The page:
In my previous post I discussed the steps leading up to the adoption hearing. In this post I will talk about your testimony and completing the finalization of your adoption.
Adoptive parents testimony is typically a recitation of the information contained in an Adoption Petition, and is simply comprised of each parties’ own biographical information, including your name, address, date of birth, age, place of birth, occupation, religious affiliation, racial background, date of marriage, and the first names and ages of any other biological or adoptive children. The adoption then requires confirmation of additional information, which I always refer to as “the silly questions.” They are silly because they are obvious, but the law requires that they are affirmed on the record. Those questions include the following:
- Have you received the medical history information with regard to your adoptive child, and is there anything in that information that would cause you to not proceed with this adoption?
- Does the proposed adoptee own any property of value? (toys don’t count)
- Is it your desire to continue the parent-child relationship you have established with the proposed adoptee, and if so, are you willing to assume the parental duties with regard to this child?
- Do you understand that if the Court grants your Petition today, the proposed adoptee will have all the rights and obligations as if they were your biological child? (duh – everyone knows that there is no distinction in the law between adoptive children and biological children)
- Have you had any out-of-pocket expenses related to this adoption that would not be reimbursed to you?
- This one is my favorite – What name would you like the proposed adoptee to assume?
The law also requires that you confirm on the record that you have reviewed the provisions of Act 101 with your attorney and that you do not wish to enter into a Post Adoption Contact Agreement (PACA) with any birth family members. By this time, you would have executed a Notice with regard to Act 101 and acknowledged to the Court that you understand its provisions, but the law requires that you confirm that understanding on the record in the courtroom.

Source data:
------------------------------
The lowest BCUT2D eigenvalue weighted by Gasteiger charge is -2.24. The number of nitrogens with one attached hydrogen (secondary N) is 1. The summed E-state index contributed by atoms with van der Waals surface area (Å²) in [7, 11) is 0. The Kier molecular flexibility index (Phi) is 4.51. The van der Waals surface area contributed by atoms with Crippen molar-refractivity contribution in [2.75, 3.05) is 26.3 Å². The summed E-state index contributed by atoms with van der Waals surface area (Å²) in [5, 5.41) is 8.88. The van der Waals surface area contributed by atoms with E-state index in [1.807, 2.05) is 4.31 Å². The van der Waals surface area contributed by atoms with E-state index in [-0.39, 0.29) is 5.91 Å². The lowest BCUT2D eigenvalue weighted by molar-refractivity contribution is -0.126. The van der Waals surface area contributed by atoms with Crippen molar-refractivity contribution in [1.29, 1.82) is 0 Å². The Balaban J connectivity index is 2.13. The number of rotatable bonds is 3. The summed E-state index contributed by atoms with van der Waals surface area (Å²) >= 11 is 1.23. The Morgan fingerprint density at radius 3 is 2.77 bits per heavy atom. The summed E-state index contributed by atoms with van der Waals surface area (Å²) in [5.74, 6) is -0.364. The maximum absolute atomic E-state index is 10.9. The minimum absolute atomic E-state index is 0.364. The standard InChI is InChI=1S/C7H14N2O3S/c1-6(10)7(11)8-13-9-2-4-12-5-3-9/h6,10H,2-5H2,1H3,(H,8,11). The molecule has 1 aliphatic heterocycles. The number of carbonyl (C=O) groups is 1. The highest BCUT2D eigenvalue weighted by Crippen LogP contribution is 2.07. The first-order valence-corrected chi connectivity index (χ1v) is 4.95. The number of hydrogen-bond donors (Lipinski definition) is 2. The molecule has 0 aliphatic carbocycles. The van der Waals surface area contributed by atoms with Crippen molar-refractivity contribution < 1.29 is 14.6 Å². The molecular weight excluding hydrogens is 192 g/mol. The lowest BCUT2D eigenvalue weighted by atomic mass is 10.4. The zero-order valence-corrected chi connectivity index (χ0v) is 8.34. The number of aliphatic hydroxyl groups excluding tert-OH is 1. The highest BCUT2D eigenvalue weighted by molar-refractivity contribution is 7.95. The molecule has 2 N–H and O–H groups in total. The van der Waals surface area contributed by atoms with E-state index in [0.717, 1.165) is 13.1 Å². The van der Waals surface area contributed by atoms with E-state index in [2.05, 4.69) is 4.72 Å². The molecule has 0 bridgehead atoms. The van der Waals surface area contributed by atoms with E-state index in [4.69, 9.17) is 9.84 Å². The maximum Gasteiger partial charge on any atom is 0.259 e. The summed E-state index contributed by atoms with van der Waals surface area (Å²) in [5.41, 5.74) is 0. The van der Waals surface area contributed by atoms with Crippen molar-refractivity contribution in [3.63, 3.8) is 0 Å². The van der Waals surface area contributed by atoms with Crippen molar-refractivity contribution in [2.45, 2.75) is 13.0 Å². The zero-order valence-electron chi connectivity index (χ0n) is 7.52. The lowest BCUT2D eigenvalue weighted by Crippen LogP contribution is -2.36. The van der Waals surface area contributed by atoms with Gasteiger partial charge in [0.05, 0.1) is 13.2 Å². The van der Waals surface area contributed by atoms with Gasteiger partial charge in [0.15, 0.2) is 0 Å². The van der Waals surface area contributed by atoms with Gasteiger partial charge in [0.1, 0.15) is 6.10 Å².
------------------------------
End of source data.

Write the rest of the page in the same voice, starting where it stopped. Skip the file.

After your caseworker and you have testified, the judge will then read the Adoption Decree into the record. This is truly the best part because it legally decrees that the proposed adoptee is your child and confirms their new name. After the Decree is read, there is typically some hoopla where we get to cheer and clap and hoot and holler a bit, and then the judge will shake your hand and congratulate you. After that, it is sort of a free for all of the pictures, smiles, hugs, tears, and generally complete relief that the process is completed.
You will receive a Certificate of Adoption and several Adoption Decrees about a week to ten days after your adoption hearing has been completed. The multiple Adoption Decrees can be used for school, daycare, medical insurance, securing a passport, etc. I typically provide my clients with five copies, one of which is certified. The Certificate of Adoption and the certified Adoption Decree should be kept with your other important papers and not utilized for any of the foregoing purposes I just mentioned. However, additional certified copies can be obtained from the Court for a small fee if necessary. I then make an application for a new birth certificate for your adopted child. Pennsylvania’s processing time is approximately four months from the date of application. If your adoptive child is born in another state, the time period for processing his or her birth certificate varies significantly. For example, California typically takes up to a year to obtain a new birth certificate, while North Carolina is about six weeks.
The final step in your finalization of an adoption is securing a new social security card for your child. The social security card cannot be obtained until you have received your Adoption Certificate, Adoption Decree, and the new birth certificate. Once you have all of those documents, you take them to the local Social Security Office along with an application that you can obtain from your caseworker, or from the Social Security Office directly, and request that a new social security card be issued for your adoptive child with their new name. I always recommend that a new number be assigned at that time as well. That recommendation is based on the fact that there is always the potential for fraud, as your adoptive child’s social security number could have been accessed by multiple people prior to and after coming into your care, and unfortunately in some cases, multiple people with less than honest intentions.
In short, the finalization process is quick, easy, and quite frankly the best part of your adoption experience. So when you get the green light to proceed with the finalization, take a deep breath and enjoy every moment, as you will finally have a pleasant and efficient experience with the Court system.